Finding that patent claims reciting hardware elements and functionality of a multi-player gaming system encompassed more than an abstract idea, and, moreover, claimed an innovative concept, a court denied a motion to dismiss for lack of patent-eligible subject matter under Federal Rule of Civil Procedure 12(b)(6). Timeplay, Inc. v. Audience Entertainment LLC, No. CV 15-05202 SJO (JCx) (C.D. Cal. Nov. 10, 2015).
U.S. Patent Number 8,951,124 included claims to “a multi-player game system.” A representative independent claim recited “a game server,” “a display system,” “a plurality of handheld game controllers,” and “a communication controller.” Various functionality was associated with each of these elements.
The court began by noting that it was appropriate to rule on patent-eligibility at the pleading stage. The claimed subject matter must be understood, but need not be subjected to a formal claim construction. Then, having concluded that a ruling was appropriate on a Rule 12 motion, the court proceeded with its analysis.
The court disagreed with the defendant’s contention that the claims were directed to an abstract idea. The parties appeared to agree that the claims were “directed to the ‘idea of multi-player gaming using a hand-held controller that has a display screen where the players are also in front of a shared display.’” The defendants did not meet their burden of showing “that such an idea, which is by definition limited to the field of multi-player gaming and which requires the use of multiple hardware components—unlike the claims in Bilski and Alice which, at least in theory, could be performed without a computer—is ‘abstract’ within the meaning of Section 101.”
Further, the court thought that the claims, even if they did recite an abstract idea, included sufficient additional “inventive concept.” Although the claims included generic computer terminology, to read these claims as simply directed to a method of organizing human activity (gaming) would ignore “the stated purpose of the patented invention and the limitations of the claims themselves.” The defendant’s reading of Section 101 would “swallow all of patent law.”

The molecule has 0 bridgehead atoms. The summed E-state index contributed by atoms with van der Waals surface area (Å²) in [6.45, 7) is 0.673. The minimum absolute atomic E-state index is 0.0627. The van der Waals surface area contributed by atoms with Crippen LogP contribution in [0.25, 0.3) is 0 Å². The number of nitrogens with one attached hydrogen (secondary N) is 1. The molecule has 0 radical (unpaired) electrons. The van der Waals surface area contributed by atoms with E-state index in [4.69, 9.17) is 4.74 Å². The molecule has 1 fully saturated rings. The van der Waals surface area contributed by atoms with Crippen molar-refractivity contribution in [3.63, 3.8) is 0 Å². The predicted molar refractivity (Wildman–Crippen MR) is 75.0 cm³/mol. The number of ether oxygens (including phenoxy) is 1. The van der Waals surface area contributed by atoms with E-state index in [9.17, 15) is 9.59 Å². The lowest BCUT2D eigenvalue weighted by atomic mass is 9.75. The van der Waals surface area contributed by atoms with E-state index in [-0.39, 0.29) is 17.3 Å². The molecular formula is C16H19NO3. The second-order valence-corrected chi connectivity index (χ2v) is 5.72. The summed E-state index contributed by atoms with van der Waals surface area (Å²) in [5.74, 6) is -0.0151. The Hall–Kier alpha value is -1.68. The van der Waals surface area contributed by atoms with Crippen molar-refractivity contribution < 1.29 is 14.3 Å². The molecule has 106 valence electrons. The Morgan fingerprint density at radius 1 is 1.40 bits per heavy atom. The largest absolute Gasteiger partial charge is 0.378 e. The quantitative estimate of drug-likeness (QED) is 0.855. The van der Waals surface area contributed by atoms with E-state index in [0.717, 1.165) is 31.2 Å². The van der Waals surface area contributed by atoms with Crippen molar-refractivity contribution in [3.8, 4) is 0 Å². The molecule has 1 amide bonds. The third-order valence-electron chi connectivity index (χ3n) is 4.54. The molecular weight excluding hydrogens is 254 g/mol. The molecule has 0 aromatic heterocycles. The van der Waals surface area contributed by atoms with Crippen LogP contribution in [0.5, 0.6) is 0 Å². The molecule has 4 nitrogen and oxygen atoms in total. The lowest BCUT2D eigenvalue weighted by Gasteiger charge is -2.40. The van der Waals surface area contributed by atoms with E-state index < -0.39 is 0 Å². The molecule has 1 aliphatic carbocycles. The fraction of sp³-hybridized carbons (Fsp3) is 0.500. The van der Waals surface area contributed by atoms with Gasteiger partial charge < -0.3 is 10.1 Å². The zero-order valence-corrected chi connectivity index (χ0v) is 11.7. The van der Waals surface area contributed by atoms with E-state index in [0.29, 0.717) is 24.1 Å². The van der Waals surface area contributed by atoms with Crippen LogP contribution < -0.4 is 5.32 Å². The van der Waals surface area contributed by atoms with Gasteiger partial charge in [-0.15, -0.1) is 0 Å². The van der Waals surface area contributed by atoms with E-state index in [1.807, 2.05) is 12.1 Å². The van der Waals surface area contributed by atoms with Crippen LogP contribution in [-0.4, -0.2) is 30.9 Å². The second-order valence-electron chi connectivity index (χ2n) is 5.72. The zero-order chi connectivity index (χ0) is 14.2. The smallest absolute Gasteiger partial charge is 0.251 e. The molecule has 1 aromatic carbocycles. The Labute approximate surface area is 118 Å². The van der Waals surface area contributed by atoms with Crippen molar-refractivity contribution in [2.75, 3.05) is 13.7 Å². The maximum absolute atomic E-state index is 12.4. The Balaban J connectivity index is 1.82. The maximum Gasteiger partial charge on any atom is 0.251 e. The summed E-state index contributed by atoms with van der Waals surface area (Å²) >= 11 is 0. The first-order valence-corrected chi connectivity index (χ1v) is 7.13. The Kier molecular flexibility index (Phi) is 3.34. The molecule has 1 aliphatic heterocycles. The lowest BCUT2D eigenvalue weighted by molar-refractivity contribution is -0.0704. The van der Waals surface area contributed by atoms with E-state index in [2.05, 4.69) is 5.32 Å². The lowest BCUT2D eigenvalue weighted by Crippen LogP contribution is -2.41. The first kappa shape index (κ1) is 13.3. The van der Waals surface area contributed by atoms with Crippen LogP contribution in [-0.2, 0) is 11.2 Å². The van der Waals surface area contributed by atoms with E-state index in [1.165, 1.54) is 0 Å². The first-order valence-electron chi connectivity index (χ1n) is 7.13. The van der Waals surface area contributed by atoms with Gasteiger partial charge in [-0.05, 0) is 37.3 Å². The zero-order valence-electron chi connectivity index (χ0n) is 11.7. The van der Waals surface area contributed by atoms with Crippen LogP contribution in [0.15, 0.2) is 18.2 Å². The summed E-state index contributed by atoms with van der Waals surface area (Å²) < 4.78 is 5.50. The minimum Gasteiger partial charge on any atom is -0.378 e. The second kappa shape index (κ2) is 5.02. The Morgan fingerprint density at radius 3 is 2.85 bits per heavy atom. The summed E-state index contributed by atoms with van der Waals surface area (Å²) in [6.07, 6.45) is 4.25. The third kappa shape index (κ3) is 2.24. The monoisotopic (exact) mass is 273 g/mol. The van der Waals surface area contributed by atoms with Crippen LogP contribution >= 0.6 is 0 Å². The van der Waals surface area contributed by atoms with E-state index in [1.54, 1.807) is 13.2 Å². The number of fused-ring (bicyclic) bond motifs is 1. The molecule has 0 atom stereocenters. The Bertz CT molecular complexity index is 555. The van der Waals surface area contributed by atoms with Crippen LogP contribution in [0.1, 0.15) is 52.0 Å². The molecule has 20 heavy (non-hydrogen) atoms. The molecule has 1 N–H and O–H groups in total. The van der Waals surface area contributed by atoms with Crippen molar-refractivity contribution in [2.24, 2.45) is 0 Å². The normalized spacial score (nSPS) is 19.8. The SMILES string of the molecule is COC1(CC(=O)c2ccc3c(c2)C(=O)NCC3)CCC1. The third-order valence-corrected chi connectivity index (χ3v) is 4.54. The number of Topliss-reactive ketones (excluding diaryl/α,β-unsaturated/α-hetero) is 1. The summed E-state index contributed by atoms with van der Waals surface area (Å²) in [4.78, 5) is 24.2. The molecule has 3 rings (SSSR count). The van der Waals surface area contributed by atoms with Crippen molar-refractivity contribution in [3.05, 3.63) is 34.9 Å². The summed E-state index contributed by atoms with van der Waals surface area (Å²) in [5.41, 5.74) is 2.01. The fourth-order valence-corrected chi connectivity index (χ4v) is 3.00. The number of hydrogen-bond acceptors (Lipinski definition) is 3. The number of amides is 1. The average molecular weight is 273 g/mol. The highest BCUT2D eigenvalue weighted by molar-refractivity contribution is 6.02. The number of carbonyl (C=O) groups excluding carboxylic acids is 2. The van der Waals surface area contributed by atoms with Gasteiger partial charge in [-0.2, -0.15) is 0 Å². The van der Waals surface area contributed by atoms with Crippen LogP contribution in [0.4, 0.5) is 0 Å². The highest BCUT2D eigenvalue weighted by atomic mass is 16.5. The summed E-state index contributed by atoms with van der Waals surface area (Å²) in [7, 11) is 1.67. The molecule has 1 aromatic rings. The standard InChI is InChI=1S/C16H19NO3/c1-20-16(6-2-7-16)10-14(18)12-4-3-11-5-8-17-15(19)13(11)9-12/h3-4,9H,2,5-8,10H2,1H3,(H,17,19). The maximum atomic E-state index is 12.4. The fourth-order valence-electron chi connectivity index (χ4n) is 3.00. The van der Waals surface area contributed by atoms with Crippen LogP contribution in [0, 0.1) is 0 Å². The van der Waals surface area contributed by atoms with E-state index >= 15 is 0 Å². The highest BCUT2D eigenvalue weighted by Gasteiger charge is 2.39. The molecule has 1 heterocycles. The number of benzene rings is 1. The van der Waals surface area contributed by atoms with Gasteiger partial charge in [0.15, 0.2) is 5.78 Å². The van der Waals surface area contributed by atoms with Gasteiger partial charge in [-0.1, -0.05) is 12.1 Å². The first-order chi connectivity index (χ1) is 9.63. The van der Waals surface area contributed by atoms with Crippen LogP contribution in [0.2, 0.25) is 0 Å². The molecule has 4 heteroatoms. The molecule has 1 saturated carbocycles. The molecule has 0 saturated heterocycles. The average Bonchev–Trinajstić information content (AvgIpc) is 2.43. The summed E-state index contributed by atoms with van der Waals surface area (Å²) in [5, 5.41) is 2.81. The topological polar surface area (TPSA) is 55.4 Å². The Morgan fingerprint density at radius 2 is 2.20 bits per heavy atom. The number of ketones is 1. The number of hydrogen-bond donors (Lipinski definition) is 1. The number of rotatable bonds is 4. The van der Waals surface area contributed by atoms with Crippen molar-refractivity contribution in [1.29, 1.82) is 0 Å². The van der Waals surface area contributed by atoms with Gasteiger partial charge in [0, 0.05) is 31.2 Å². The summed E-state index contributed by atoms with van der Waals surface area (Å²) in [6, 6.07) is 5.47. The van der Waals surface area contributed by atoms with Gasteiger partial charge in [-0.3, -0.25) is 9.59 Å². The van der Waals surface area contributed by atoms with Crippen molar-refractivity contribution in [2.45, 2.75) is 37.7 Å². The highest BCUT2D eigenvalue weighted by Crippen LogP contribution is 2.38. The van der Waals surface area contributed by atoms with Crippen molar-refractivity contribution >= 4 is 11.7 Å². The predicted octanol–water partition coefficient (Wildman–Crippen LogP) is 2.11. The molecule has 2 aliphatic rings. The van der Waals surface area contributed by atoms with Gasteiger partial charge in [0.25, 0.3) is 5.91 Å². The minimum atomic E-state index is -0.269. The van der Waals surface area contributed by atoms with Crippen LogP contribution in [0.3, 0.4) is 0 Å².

The claims here were “far more similar to those in both Diamond v. Diehr and DDR Holdings, LLC v. Hotels.com, L.P.” Unlike the claims in Alice, the claims here recited hardware that was not simply generic. Instead, presently recited hardware elements such as “a handheld gaming controller equipped with a screen and the capability of downloading software” went beyond simply linking a claimed method to a particular technological environment.
Yet further, even if the claim elements were all generic, “the claims would not necessarily be patent-ineligible.” This was because “the specification and file history of the '124 Patent indicate that the individual components of the claimed system operate together to improve the functioning of multi-player gaming systems in a manner that was sufficiently novel to satisfy the Patent and Trademark Office Examiner.”
The practice tips for patent owners here seem clear. Although mileage will always vary in different courts, this case provides an example of how showing that claim elements are more than generic hardware, and how a novel combination of claim elements is presented, can pass the Alice abstract idea test.
Accused infringers may learn from this case as well. Over and above the manner in which the substantive law of patent-eligibility was applied here, this case offers a procedural lesson. Motions to dismiss on patent-eligibility grounds at the pleading stage have had much traction since Alice. But the defendant here suffered the worst-case scenario in bringing such a motion. The court explicitly stated that claim construction was not necessary to rule on the patent-eligibility question, and then proceeded to shut the door to the defendant's arguments on that question. What the defendant may have thought was a potent weapon in its arsenal for defending the litigation is now evidently extinguished with the litigation barely underway.